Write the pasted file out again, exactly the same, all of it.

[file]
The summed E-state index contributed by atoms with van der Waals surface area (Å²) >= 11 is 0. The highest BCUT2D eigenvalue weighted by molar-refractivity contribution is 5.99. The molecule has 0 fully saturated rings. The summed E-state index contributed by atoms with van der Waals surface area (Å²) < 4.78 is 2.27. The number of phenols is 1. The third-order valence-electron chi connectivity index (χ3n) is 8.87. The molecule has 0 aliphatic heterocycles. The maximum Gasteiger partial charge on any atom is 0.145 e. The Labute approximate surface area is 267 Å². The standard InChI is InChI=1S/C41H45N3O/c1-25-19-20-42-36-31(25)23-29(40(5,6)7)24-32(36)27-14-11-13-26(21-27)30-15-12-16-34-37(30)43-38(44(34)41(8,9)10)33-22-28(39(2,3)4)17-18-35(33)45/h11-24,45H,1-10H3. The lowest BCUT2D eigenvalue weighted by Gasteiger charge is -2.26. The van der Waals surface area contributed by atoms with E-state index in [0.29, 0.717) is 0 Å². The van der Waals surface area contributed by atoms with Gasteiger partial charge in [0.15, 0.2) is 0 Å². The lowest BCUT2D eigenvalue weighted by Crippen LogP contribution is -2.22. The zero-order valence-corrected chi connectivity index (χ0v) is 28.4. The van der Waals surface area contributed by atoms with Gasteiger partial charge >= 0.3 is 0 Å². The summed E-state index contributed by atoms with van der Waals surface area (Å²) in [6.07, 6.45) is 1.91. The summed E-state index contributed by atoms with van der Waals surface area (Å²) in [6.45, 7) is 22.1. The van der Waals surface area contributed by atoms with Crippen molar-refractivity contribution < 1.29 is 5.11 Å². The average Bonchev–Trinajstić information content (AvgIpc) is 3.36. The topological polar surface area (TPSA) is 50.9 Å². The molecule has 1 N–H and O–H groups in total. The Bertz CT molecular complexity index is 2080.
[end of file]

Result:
The summed E-state index contributed by atoms with van der Waals surface area (Å²) >= 11 is 0. The highest BCUT2D eigenvalue weighted by molar-refractivity contribution is 5.99. The molecule has 0 fully saturated rings. The summed E-state index contributed by atoms with van der Waals surface area (Å²) < 4.78 is 2.27. The number of phenols is 1. The third-order valence-electron chi connectivity index (χ3n) is 8.87. The molecule has 0 aliphatic heterocycles. The maximum Gasteiger partial charge on any atom is 0.145 e. The Labute approximate surface area is 267 Å². The standard InChI is InChI=1S/C41H45N3O/c1-25-19-20-42-36-31(25)23-29(40(5,6)7)24-32(36)27-14-11-13-26(21-27)30-15-12-16-34-37(30)43-38(44(34)41(8,9)10)33-22-28(39(2,3)4)17-18-35(33)45/h11-24,45H,1-10H3. The lowest BCUT2D eigenvalue weighted by Gasteiger charge is -2.26. The van der Waals surface area contributed by atoms with E-state index in [0.29, 0.717) is 0 Å². The van der Waals surface area contributed by atoms with Gasteiger partial charge in [0.15, 0.2) is 0 Å². The lowest BCUT2D eigenvalue weighted by Crippen LogP contribution is -2.22. The zero-order valence-corrected chi connectivity index (χ0v) is 28.4. The van der Waals surface area contributed by atoms with Gasteiger partial charge >= 0.3 is 0 Å². The summed E-state index contributed by atoms with van der Waals surface area (Å²) in [6.07, 6.45) is 1.91. The summed E-state index contributed by atoms with van der Waals surface area (Å²) in [6.45, 7) is 22.1. The van der Waals surface area contributed by atoms with Crippen molar-refractivity contribution < 1.29 is 5.11 Å². The average Bonchev–Trinajstić information content (AvgIpc) is 3.36. The topological polar surface area (TPSA) is 50.9 Å². The molecule has 1 N–H and O–H groups in total. The Bertz CT molecular complexity index is 2080.